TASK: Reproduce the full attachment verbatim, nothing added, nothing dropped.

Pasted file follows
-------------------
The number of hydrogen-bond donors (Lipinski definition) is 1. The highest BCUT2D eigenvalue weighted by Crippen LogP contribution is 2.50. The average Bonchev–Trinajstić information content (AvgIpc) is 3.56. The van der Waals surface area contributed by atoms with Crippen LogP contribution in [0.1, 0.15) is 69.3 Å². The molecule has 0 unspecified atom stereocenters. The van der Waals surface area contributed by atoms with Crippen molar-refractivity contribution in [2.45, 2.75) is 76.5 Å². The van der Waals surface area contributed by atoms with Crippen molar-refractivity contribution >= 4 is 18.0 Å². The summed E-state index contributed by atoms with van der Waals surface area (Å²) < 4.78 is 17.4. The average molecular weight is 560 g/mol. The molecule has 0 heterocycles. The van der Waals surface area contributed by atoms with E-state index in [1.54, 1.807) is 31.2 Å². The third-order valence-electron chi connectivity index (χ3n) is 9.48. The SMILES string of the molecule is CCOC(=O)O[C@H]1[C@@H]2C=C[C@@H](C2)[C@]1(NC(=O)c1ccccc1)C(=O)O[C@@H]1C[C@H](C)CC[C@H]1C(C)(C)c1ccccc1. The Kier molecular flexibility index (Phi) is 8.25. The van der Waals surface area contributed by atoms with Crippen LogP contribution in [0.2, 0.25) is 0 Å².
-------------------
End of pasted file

The number of hydrogen-bond donors (Lipinski definition) is 1. The highest BCUT2D eigenvalue weighted by Crippen LogP contribution is 2.50. The average Bonchev–Trinajstić information content (AvgIpc) is 3.56. The van der Waals surface area contributed by atoms with Crippen LogP contribution in [0.1, 0.15) is 69.3 Å². The molecule has 0 unspecified atom stereocenters. The van der Waals surface area contributed by atoms with Crippen molar-refractivity contribution in [2.45, 2.75) is 76.5 Å². The van der Waals surface area contributed by atoms with Crippen molar-refractivity contribution >= 4 is 18.0 Å². The summed E-state index contributed by atoms with van der Waals surface area (Å²) < 4.78 is 17.4. The average molecular weight is 560 g/mol. The molecule has 0 heterocycles. The van der Waals surface area contributed by atoms with E-state index in [1.54, 1.807) is 31.2 Å². The third-order valence-electron chi connectivity index (χ3n) is 9.48. The SMILES string of the molecule is CCOC(=O)O[C@H]1[C@@H]2C=C[C@@H](C2)[C@]1(NC(=O)c1ccccc1)C(=O)O[C@@H]1C[C@H](C)CC[C@H]1C(C)(C)c1ccccc1. The Kier molecular flexibility index (Phi) is 8.25. The van der Waals surface area contributed by atoms with Crippen LogP contribution in [0.2, 0.25) is 0 Å².